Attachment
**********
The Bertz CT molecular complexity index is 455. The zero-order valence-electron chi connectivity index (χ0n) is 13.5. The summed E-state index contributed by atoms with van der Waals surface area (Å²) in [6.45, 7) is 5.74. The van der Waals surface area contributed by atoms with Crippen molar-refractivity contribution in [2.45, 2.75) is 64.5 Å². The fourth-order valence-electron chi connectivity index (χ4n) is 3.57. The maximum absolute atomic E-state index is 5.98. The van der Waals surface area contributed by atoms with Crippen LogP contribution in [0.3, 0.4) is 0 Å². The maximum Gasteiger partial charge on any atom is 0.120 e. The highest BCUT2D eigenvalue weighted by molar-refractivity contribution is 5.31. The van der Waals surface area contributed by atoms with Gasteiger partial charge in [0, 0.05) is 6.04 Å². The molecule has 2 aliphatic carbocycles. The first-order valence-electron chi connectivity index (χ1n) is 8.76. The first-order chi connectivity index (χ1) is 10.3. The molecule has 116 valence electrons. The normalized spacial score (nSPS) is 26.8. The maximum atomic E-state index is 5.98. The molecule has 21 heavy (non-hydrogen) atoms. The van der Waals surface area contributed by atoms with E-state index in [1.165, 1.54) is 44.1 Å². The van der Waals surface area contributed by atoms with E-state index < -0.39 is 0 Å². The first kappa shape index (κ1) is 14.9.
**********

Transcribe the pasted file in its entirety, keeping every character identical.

The Bertz CT molecular complexity index is 455. The zero-order valence-electron chi connectivity index (χ0n) is 13.5. The summed E-state index contributed by atoms with van der Waals surface area (Å²) in [6.45, 7) is 5.74. The van der Waals surface area contributed by atoms with Crippen molar-refractivity contribution in [2.45, 2.75) is 64.5 Å². The fourth-order valence-electron chi connectivity index (χ4n) is 3.57. The maximum absolute atomic E-state index is 5.98. The van der Waals surface area contributed by atoms with Crippen LogP contribution in [0.3, 0.4) is 0 Å². The maximum Gasteiger partial charge on any atom is 0.120 e. The highest BCUT2D eigenvalue weighted by molar-refractivity contribution is 5.31. The van der Waals surface area contributed by atoms with Gasteiger partial charge in [0, 0.05) is 6.04 Å². The molecule has 2 aliphatic carbocycles. The first-order valence-electron chi connectivity index (χ1n) is 8.76. The first-order chi connectivity index (χ1) is 10.3. The molecule has 116 valence electrons. The normalized spacial score (nSPS) is 26.8. The maximum atomic E-state index is 5.98. The molecule has 21 heavy (non-hydrogen) atoms. The van der Waals surface area contributed by atoms with E-state index in [1.165, 1.54) is 44.1 Å². The van der Waals surface area contributed by atoms with E-state index < -0.39 is 0 Å². The first kappa shape index (κ1) is 14.9.